• Join over 1.2 million students every month
  • Accelerate your learning by 29%
  • Unlimited access from just £6.99 per month

Comparing High Pressure Liquid Chromatography and Gas Chromatography

Extracts from this document...


´╗┐Comparing High Pressure Liquid Chromatography and Gas Chromatography HPLC and GC have different approaches to separating components in mixtures. HPLC deals with separating particularly non-volatile and liquid substances such as ions, polymers and other complex structured molecules into their components; whereas, GC deals with volatile and gaseous substances or the substances could be vaporised (organic or inorganic molecules such as alcohols) while they are in the injection unit. In HPLC high pressures are given from a pump in order to force the mobile phase through the column and interact with the components within the mixture. This is because compounds that react very slowly due to their complex structure are being separated within the column. ...read more.


Heat is being used instead in GC to turn the mixture into gas form in order for the gaseous mobile phase to carry it along the column; the temperature can be controlled by a thermostatically controlled oven; the HPLC is done at room temperature conditions. Also in GC the mobile phase is a gas such as nitrogen or helium; in HPLC, the mobile phase is in a liquid state and is usually polar such as the mixture of water and methanol. UV light is absorbed by components after they are separated from the mixture in HPLC and the amount of light they absorb is detected by sensors in the UV Light Spectrometer. ...read more.


It helps to identify them. Some other common HPLC detectors are conductivity detectors, fluorescence detector and evaporative light detectors. A special detector used in GC is the flame ionization detector. This detector senses the individual components in the mixture as it uses hydrogen gas that burns in air. In GC, the separation of the components in the mixture typically depends on how volatile they are, the most volatile component leaves the column first. Whereas, in HPLC polarity affects the separation of the components; usually non-polar stationary phases are used, and more polar mobile phases carry the more polar component out of the column and into the detector at a faster rate. The non-polar components will take more time to exit the column as they will spend more time attached to the non-polar stationary phase. ...read more.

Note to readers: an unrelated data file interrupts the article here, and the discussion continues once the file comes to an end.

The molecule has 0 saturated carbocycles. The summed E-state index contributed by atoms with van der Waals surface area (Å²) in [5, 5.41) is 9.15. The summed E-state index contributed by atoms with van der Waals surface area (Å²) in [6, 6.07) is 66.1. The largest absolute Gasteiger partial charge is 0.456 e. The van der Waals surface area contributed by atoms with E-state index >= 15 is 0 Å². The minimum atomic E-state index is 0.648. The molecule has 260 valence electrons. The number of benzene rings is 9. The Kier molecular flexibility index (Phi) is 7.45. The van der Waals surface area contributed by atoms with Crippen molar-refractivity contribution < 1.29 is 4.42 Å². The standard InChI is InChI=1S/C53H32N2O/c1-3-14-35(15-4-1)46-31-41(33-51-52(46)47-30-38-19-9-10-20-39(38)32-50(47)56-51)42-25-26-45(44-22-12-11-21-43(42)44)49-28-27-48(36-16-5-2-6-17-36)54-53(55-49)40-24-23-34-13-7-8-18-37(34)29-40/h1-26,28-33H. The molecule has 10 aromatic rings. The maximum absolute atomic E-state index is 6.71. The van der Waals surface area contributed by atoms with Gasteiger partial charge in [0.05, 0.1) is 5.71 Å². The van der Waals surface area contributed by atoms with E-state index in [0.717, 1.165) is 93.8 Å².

The above preview is unformatted text

This student written piece of work is one of many that can be found in our AS and A Level Physical Chemistry section.

Found what you're looking for?

  • Start learning 29% faster today
  • 150,000+ documents available
  • Just £6.99 a month

Not the one? Search for your essay title...
  • Join over 1.2 million students every month
  • Accelerate your learning by 29%
  • Unlimited access from just £6.99 per month

See related essaysSee related essays

Related AS and A Level Physical Chemistry essays

  1. Identification of amino acids by chromatography.

    and the distance moved by the solution (17cms), the mark should be observable at 7.3cms (1d.p.). On the chromatogram, I can see a yellow mark at 7.4cms, which is inaccurate by 0.1cms, but this is not disastrous. Discussion There are other methods of chromatography that I would be interested in investigating.

  2. Demonstrate an understanding of the theory, principles and practice of separation of liquid mixtures ...

    heated, the vapour pressure will not have the same composition as the liquid. Instead, the resulting vapour mainly consists of the more volatile of the two liquids, the one with the lower boiling point.

  1. Investigating the Rate of the Reaction between Bromide and Bromate Ions in Acid Solution

    course of the practical, so this could have led to a significant effect on the results before it was noticed. 4.4 Equipment Errors In this section I will quantitatively evaluate the margin of error in the equipment that I used.

  2. Investigating how concentration affects rate of reaction

    Now that I have proved the rate equation experimentally, I want to find a value for the constant, 'k'. This is called the rate constant (1, page 229) and its value changes with temperature. Using my results at a certain temperature I should be able to calculate a value for 'k'.

  1. High Pressure Liquid Chromatography procedure steps

    (Fundamentals of HPLC - Agilent Technologies PDF Manual Download - Free User Manual Guide, no date) 1. A pump is used to force a liquid mobile phase from the solvent reservoir attached to the system, to flow through the liquid chromatograph.

  2. Column chromatography is a larger scale of thin layer chromatography.

    water-ethanol mobile phase and will run through the column at a faster rate. Optimum separation is referred to the best separation possible of the compounds in the mixtures of substances under the current conditions; the peaks of the compounds in the mixture have no interference with

  • Over 160,000 pieces
    of student written work
  • Annotated by
    experienced teachers
  • Ideas and feedback to
    improve your own work